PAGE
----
We were soon to have our own angry mob on our hands as we debated about paying the add’l fee to tour the gardens. Two of three children were adamantly opposed to the idea, and I was ready to give in to them, but Mom and Justin said, “Look, we’re only here once, if you want to go, let’s go ahead and do it.” So we went in the gardens, and I was glad we did. They had turned the fountains on I guess while we were inside the big house, because they weren’t on the first time we looked at going into the gardens, and they were really beautiful, even in the cold, rainy weather. The view of the back of the chateau was impressive as well. There were formal gardens, expansive rectangular pools close to the house, and this gradual terraced descent into the back of the estate. Marie Antionette had created her own little haven back there where she pretended to be a simple peasant (with multiple servants assisting in her fantasy) and had a working farm complete with vegetables and a water mill. However the Domaine De Marie-Antionette was another 30 minute walk from the main house (thus an hour round trip) and they charged yet another entrance fee to see it, so we opted out. Still we strolled along the gravel paths, marveled at the Latona and Apollo Basins, and could see farther out the Grand Canal which Louis XIV created. During his time, they imported gondolas and gondoliers from Venice (who lived in a little hut by the Canal) to pole noblemen and women through the water.

After we had gotten our fill and the kids had definitely reached their limit, we made our way back to the train station and trundled back to Paris. It was on the train ride when I ate every last crumb of crunchy stuff I could find and still wished for more. Then we plodded wearily back to our apartment, filled Ann and Jeff in on our day and thanked them for watching Jack, and we all went out again (but thankfully not far) to a great little restaurant for dinner. I had been dre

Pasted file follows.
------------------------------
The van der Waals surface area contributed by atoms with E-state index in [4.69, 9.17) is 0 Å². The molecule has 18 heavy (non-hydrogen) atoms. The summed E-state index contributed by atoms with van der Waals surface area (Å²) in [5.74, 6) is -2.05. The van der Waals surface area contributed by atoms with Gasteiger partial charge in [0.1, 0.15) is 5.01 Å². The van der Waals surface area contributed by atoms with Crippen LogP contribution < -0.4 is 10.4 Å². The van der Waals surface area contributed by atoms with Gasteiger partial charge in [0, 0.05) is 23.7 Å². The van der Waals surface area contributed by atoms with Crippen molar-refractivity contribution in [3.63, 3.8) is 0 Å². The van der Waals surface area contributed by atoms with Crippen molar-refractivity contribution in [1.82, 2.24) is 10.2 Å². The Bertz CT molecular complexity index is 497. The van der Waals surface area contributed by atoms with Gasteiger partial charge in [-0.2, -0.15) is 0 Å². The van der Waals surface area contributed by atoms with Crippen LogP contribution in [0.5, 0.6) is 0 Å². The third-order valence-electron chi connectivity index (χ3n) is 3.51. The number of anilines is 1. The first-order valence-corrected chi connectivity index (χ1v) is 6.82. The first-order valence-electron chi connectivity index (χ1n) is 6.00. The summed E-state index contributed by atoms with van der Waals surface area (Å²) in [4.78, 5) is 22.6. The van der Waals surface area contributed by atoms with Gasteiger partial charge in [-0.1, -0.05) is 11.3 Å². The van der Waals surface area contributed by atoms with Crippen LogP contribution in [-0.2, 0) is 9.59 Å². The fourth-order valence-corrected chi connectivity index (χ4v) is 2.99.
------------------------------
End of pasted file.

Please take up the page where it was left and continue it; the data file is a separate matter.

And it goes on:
ading this – our first time in a real restaurant with all of the kids, but we brought books and crayons and they all did really well. They also ate really well – ham, hamburger and french fries for all! And la glace to top it off. I believe the place was called Camille. We enjoyed sitting and eating together, and there was a french couple seated nearby who found our children charming, which I found charming. Ann said as we were leaving the man said something in french to Emma and when she did not respond, he looked at Ann and said, “Elle ne parle pas francais?” which of course she didn’t, but I like the idea that he thought Emma might speak french. We walked back to the apartment in pouring rain and I think went straight to bed, though I can’t remember exactly. Oh, I looked in my journal and was reminded that Justin watched Memphis play Texas on the Internet after everyone had gone to bed. Memphis won of course, which was a bracket-buster for Justin who had called pretty much every game except for that one. I was already in bed trying to catch up on journal writing and you can tell by my handwriting I was dozing off as I was writing. We may have slept in that day, but we still managed to pack a lot in.